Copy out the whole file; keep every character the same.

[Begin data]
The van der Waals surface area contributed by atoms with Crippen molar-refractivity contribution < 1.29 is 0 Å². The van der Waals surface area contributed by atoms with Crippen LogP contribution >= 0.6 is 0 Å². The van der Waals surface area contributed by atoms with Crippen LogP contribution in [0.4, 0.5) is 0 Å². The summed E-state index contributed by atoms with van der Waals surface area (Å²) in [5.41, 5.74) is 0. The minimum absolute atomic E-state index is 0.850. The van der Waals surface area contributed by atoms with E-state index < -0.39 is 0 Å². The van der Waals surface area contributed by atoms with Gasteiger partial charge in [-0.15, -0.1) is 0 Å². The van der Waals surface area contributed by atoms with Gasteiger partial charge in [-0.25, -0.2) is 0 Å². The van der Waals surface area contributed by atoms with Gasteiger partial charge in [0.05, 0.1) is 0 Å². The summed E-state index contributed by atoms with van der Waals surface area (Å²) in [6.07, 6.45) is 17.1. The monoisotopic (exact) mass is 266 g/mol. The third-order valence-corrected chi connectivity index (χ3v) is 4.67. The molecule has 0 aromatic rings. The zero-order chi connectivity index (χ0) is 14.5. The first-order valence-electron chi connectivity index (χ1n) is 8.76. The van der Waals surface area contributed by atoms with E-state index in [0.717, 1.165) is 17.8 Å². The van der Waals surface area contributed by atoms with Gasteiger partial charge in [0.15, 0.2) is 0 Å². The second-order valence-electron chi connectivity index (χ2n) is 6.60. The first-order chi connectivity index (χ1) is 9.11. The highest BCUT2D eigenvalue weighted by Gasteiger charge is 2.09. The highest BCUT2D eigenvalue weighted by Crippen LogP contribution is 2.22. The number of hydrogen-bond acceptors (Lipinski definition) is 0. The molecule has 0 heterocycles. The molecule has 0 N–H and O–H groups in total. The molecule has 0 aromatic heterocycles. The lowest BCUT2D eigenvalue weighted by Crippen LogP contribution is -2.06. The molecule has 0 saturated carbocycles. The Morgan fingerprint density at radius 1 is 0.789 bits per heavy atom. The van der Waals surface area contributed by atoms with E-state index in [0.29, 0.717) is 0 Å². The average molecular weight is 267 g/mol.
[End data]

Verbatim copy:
The van der Waals surface area contributed by atoms with Crippen molar-refractivity contribution < 1.29 is 0 Å². The van der Waals surface area contributed by atoms with Crippen LogP contribution >= 0.6 is 0 Å². The van der Waals surface area contributed by atoms with Crippen LogP contribution in [0.4, 0.5) is 0 Å². The summed E-state index contributed by atoms with van der Waals surface area (Å²) in [5.41, 5.74) is 0. The minimum absolute atomic E-state index is 0.850. The van der Waals surface area contributed by atoms with E-state index < -0.39 is 0 Å². The van der Waals surface area contributed by atoms with Gasteiger partial charge in [-0.15, -0.1) is 0 Å². The van der Waals surface area contributed by atoms with Gasteiger partial charge in [-0.25, -0.2) is 0 Å². The van der Waals surface area contributed by atoms with Gasteiger partial charge in [0.05, 0.1) is 0 Å². The summed E-state index contributed by atoms with van der Waals surface area (Å²) in [6.07, 6.45) is 17.1. The monoisotopic (exact) mass is 266 g/mol. The third-order valence-corrected chi connectivity index (χ3v) is 4.67. The molecule has 0 aromatic rings. The zero-order chi connectivity index (χ0) is 14.5. The first-order valence-electron chi connectivity index (χ1n) is 8.76. The van der Waals surface area contributed by atoms with E-state index in [0.717, 1.165) is 17.8 Å². The van der Waals surface area contributed by atoms with Gasteiger partial charge in [0.15, 0.2) is 0 Å². The second-order valence-electron chi connectivity index (χ2n) is 6.60. The first-order chi connectivity index (χ1) is 9.11. The highest BCUT2D eigenvalue weighted by Gasteiger charge is 2.09. The highest BCUT2D eigenvalue weighted by Crippen LogP contribution is 2.22. The number of hydrogen-bond acceptors (Lipinski definition) is 0. The molecule has 0 heterocycles. The molecule has 0 N–H and O–H groups in total. The molecule has 0 aromatic heterocycles. The lowest BCUT2D eigenvalue weighted by Crippen LogP contribution is -2.06. The molecule has 0 saturated carbocycles. The Morgan fingerprint density at radius 1 is 0.789 bits per heavy atom. The van der Waals surface area contributed by atoms with E-state index in [0.29, 0.717) is 0 Å². The average molecular weight is 267 g/mol.